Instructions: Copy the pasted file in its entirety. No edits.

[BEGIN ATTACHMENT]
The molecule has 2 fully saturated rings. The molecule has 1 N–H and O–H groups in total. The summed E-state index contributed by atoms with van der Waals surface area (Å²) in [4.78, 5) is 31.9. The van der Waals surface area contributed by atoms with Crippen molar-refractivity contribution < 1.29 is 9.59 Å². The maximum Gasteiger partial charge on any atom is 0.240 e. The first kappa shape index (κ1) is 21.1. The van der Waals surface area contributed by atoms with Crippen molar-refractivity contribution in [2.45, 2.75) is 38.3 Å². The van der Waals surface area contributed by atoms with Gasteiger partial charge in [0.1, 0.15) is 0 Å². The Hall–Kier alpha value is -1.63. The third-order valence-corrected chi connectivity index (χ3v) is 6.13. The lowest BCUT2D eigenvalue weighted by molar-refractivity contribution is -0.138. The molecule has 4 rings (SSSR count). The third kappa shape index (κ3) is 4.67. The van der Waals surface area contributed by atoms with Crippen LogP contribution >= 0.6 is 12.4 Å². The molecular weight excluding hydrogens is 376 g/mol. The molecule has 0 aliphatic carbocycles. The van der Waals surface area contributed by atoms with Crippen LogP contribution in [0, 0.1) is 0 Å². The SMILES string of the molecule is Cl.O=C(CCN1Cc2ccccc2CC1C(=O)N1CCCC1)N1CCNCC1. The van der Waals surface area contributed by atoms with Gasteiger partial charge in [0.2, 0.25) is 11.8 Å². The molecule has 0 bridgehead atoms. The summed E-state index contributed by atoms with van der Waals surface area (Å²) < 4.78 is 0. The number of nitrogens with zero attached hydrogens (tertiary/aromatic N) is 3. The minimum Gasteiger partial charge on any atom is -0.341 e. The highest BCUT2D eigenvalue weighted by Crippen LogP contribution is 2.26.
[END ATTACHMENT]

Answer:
The molecule has 2 fully saturated rings. The molecule has 1 N–H and O–H groups in total. The summed E-state index contributed by atoms with van der Waals surface area (Å²) in [4.78, 5) is 31.9. The van der Waals surface area contributed by atoms with Crippen molar-refractivity contribution < 1.29 is 9.59 Å². The maximum Gasteiger partial charge on any atom is 0.240 e. The first kappa shape index (κ1) is 21.1. The van der Waals surface area contributed by atoms with Crippen molar-refractivity contribution in [2.45, 2.75) is 38.3 Å². The van der Waals surface area contributed by atoms with Gasteiger partial charge in [0.1, 0.15) is 0 Å². The Hall–Kier alpha value is -1.63. The third-order valence-corrected chi connectivity index (χ3v) is 6.13. The lowest BCUT2D eigenvalue weighted by molar-refractivity contribution is -0.138. The molecule has 4 rings (SSSR count). The third kappa shape index (κ3) is 4.67. The van der Waals surface area contributed by atoms with Crippen LogP contribution >= 0.6 is 12.4 Å². The molecular weight excluding hydrogens is 376 g/mol. The molecule has 0 aliphatic carbocycles. The van der Waals surface area contributed by atoms with Crippen LogP contribution in [0, 0.1) is 0 Å². The SMILES string of the molecule is Cl.O=C(CCN1Cc2ccccc2CC1C(=O)N1CCCC1)N1CCNCC1. The van der Waals surface area contributed by atoms with Gasteiger partial charge in [0.2, 0.25) is 11.8 Å². The molecule has 0 bridgehead atoms. The summed E-state index contributed by atoms with van der Waals surface area (Å²) < 4.78 is 0. The number of nitrogens with zero attached hydrogens (tertiary/aromatic N) is 3. The minimum Gasteiger partial charge on any atom is -0.341 e. The highest BCUT2D eigenvalue weighted by Crippen LogP contribution is 2.26.